1. Choose the right mortgage for you

You can apply for either a conventional or government-backed mortgage. The best type of mortgage loan for you will vary based on your individual situation and what you qualify for. For example, if you’re unable to offer a down payment and meet the qualifying requirements, you could apply for government-backed loans that require no down payment, like USDA loans or VA loans. Your lender can make recommendations for the appropriate type of loan for you.

2. Submit documentation for underwriting

Once you’ve completed the application, your lender will ask you to submit financial documentation for the underwriting process. You may receive pre-qualification after submitting your application, but you won’t know if you’re approved for the loan until the underwriting process is complete.

3. Get preapproval

After a potential mortgagee reviews your finances in underwriting, you’ll get an approval decision (called preapproval). You’ll receive a document called a Loan Estimate, which shows the maximum amount you can borrow, the quoted interest rate and other loan terms. This document also gives details on your estimated monthly payments and closing costs.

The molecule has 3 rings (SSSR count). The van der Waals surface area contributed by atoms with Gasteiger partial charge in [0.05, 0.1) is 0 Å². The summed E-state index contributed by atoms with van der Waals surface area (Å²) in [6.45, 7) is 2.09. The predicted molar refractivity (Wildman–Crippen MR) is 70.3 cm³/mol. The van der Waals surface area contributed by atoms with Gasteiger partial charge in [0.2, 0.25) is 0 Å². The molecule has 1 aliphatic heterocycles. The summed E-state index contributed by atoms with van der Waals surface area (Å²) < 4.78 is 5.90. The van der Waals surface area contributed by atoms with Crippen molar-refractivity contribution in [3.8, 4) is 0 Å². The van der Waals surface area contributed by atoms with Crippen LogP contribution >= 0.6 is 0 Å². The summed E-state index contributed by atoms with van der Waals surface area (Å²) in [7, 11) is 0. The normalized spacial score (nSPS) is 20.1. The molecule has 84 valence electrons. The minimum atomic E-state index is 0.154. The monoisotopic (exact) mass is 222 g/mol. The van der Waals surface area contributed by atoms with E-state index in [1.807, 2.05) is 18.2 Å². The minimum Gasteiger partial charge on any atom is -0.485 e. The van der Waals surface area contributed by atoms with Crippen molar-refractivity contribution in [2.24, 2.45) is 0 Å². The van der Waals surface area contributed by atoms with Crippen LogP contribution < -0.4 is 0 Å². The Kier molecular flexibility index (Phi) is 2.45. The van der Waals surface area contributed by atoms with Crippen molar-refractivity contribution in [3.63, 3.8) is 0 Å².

Once you have preapproval, you’ll go house hunting and make offers on homes you like.”

4. House-hunt

Once you have preapproval, you’ll go house hunting and make offers on homes you like. If a seller accepts your offer, you’ll move into the closing process. Closing requires more research from the underwriters — their job at this point is to ensure that the home you plan to buy meets their qualifications. This is when the home appraisal, home inspection and title search come in. The final loan approval is contingent on these results.

5. Get final approval and close on your new home

At this point, as long as certain mortgagee conditions are met, you’ll secure verified approval for the loan. You’ll receive Closing Disclosures at least three business days before the closing date so you can review them carefully before you sign. These documents contain loan information similar to what’s in the Loan Estimate, but they provide more finalized costs, like the exact closing costs and the cash you’ll need to close.

You’ll also get an amortization schedule, which shows the principal and interest breakdown of your monthly payments over time. The mortgage process concludes when you sign the disclosures at closing.

Bottom line

The mortgagor is the individual borrowing money to buy a home, and the mortgagee is the mortgage lender. If you plan to buy a home in the future, knowing the roles of both the mortgagor and the mortgagee can help you better understand how the mortgage process flows.

ConsumerAffairs writers primarily rely on government data, industry experts and original research from other reputable publications to inform their work. To learn more about the content on our site, visit our FAQ page.
  1. National Consumer Law Center, “Sample Loan and Other Documents.” Accessed February 23, 2022.